Having a child who was out of school for 6 weeks and did not finish her junior year at her high school because of a concussion I have a little more experience with this. Everyone should ask their school because most of the schools do have that option for every sport. And it is FREE!!! My daughter hit a cement wall while playing basketball and could not even tell you the color green. So I do understand the importance of taking this seriously and doing what the doctors say. My daughter is completely recovered and is in her first year of college thanks to Dr. Michael Collins. I would highly recommend him to any parent. Until you have been through something like this you can’t fully understand. Susan it sounds like you have never been through this experience with a child and for that I would say consider yourself lucky. It was not fun looking at my daughter and seeing the glaze in her eyes like she did not know what was going on and the headaches she endured. When a 16 year old tells you they don’t think they can drive because of a concussion you know it is serious.

  2. Cheryl says:

    I understand Susan’s comment. My daughter is out of school right now due to a concussion and I am concerned about what she is missing. However, I am glad that she is getting thorough treatment for her condition. When I was a teenager, these things were not diagnosed and treated this way. I was in a car accident 20 yrs ago and have had persistent headaches and dizziness since. None of the drs I have seen have been able to account for it but watching my daughter’s testing and treatment has made me realize that everything they are talking about applies to me as well. Is it possible that I have had an untreated concussion for the last 20 yrs? If so, if had I gotten the same treatment as my daughter back then would I have been able to spend the last two decades pain free instead of having a headache every day of my life? I think that a couple of months of downtime is a fair trade for a life without pain.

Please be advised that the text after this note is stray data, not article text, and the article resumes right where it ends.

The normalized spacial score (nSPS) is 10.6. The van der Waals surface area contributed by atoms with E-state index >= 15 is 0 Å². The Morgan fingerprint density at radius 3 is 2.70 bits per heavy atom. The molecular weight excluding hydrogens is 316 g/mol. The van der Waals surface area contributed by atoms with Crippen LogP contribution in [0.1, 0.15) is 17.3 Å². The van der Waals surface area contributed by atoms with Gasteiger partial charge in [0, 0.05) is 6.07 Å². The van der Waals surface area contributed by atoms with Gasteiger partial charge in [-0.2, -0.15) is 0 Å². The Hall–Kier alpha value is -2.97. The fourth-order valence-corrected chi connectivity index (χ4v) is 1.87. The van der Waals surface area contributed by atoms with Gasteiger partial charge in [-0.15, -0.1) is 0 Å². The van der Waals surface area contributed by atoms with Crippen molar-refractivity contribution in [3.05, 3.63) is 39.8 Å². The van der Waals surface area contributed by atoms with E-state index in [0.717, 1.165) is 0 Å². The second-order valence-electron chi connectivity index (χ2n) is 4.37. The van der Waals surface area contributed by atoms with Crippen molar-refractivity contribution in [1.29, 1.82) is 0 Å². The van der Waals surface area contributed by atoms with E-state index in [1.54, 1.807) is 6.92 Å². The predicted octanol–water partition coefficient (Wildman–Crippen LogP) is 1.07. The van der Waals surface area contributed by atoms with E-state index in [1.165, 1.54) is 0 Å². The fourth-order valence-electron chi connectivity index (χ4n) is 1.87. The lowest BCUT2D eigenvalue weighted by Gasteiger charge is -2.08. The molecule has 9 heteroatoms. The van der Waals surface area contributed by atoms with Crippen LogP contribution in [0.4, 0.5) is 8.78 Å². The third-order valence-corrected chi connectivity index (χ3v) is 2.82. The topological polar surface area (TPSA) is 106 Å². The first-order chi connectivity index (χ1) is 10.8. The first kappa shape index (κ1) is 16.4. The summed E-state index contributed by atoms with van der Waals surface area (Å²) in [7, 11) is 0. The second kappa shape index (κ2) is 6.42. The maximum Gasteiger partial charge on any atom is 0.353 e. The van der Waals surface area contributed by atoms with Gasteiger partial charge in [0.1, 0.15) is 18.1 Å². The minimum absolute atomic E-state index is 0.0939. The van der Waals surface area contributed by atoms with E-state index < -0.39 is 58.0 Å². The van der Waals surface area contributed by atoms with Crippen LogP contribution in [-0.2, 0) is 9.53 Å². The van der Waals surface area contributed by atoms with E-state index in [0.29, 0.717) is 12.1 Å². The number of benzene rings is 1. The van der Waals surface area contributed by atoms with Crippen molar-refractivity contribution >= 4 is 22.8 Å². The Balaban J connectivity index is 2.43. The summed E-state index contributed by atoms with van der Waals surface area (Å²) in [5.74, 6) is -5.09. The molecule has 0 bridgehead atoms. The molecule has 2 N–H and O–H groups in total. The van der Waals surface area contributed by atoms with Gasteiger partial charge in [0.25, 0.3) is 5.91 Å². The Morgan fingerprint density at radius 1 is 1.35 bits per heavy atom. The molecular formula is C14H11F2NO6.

3. Debbie says:

    I agree with Cheryl. I was injuried in an auto accident last May and I am still not symptom free. Until you have a concussion and experience the symptoms you have no idea. I am back to work, but still take two medications for headaches and symptoms. I have continued on with my life and know I have to, but I am definately not the same person I was before the concussion. I have talked to so many people who had a concussion years ago who wish there was treatment available .Instead they had to suffer in silence with nobone to help them. Many were told by professionals they were fine. I can not imagine how many children and adults have suffered in silence. Thank god for Dr. Collins and the concussion program at UPMC. Because of them so many chidren and adults have had treatment. Thank you so much.

  4. Bexter says:

    Shouldn’t we expand this to more than just one sport? What about the kids in football and even in baseball? Those are sports where kids experience concussions too.

  5. sherri bular says:

    Will you also do testing for soccer players? I know there are a lot of concussions in soccer also. My daughter will be playing soccer in high school this fall.

  6. Cheryl Ashbaugh Anwar says:

    It’s not just sports. Every child should have this. My daughter got injured playing with her friends at Girl Scout Camp.

Comments are closed.